If our number ends in a $7$, then it can be represented as $10x-3$ where $0\le x\le 19$. By similar logic to the calculations before, we only consider the last three digits:

$(10x-3)^5\equiv \binom{5}{4}\cdot 10x\cdot (-3)^4+\binom{5}{5}\cdot (-3)^5\pmod{1000}.$

As before, since $\binom{5}{4}\cdot (-3)^4=4050$, this further reduces as

$(10x-3)^5\equiv 50x-3^5\pmod{1000}.$

Now if $19\ge x\ge 5$, the last three digits of $(10x-3)^5$ will be $50x-3^5$, so we perform the calculation

$\frac{\text{Last Three Digits}+3^5}{5}-3=\frac{(50x-3^5)+3^5}{5}-3=10x-3.$

As an example, if we wish to find the fifth root of $8,587,340,257$, we take the last three digits, $257$, and using the formula above get $\frac{257+3^5}{5}-3=97$, which is indeed the fifth root.

However, if $0\le x\le 4$, then $50x-3^5<0$, and therefore the last three digits will be $(50x-3^5+1000)$. In this case, we subtract $1000$ from our initial calculation to get:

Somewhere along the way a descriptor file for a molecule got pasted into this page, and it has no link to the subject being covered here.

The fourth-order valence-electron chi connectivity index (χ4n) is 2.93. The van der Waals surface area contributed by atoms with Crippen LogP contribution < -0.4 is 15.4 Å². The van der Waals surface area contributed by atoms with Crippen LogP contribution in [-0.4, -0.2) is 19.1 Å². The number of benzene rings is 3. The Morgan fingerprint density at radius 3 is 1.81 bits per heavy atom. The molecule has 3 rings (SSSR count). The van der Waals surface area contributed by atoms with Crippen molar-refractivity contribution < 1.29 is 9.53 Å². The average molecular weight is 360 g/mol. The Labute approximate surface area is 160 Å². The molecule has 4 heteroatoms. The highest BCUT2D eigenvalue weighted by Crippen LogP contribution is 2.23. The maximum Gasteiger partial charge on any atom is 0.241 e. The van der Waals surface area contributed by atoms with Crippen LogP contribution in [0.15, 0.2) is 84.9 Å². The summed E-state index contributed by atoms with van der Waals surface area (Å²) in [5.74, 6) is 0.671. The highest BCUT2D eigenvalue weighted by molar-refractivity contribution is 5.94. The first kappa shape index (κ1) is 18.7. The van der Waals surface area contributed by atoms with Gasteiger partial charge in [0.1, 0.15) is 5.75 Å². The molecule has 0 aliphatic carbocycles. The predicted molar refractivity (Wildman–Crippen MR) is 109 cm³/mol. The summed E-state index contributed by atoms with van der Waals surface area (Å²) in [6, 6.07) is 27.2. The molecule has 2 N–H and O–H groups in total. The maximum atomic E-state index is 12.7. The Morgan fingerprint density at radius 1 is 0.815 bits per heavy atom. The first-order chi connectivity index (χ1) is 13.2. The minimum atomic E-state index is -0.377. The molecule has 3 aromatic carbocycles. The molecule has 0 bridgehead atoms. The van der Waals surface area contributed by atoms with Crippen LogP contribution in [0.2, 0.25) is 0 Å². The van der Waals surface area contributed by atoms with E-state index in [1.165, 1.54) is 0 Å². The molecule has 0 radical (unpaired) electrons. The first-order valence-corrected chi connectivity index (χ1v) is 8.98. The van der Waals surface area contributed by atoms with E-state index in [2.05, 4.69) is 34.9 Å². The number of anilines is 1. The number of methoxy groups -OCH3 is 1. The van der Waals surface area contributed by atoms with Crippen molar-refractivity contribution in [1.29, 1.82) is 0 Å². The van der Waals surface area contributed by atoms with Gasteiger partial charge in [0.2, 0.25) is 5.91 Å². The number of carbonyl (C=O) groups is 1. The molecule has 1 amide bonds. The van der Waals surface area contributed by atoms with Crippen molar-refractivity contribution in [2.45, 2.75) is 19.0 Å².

$\frac{\text{Last Three Digits}-1000+3^5}{5}-3.$

As an example, if we want to find the fifth root of $69,343,957$, since $957+3^5>1000$, we use the calculation from the second case to get a fifth root of $\frac{957-1000+3^5}{5}-3=37.$

### Units digit 9 case

Finally, if a number ends in a $9$, then it can be represented in the form $10x-1$, where $0\le x\le 19$. By the same logic as before, we see that

$(10x-1)^5\equiv \binom{5}{4}\cdot 10x\cdot (-1)^4+\binom{5}{5}\cdot (-1)^5\pmod{1000}\equiv 50x-1\pmod{1000}.$

Therefore, to recover the original number, we can perform the following calculation:

$\frac{\text{Last Three Digits}+1}{5}-1=\frac{50x-1+1}{5}-1=10x-1$.

As an example, if we want to find the fifth root of $282,475,249$, we take the last three digits, $249$, and perform the calculation above to get a fifth root of $\frac{249+1}{5}-1=49$.

### Practice Problems

Here are some practice problems to test out your understanding of this method. I highly recommend reviewing the sections above as you work through these tricky examples! As a hint, pay attention tot he last three digits!

• Find the fifth root of $161,051$.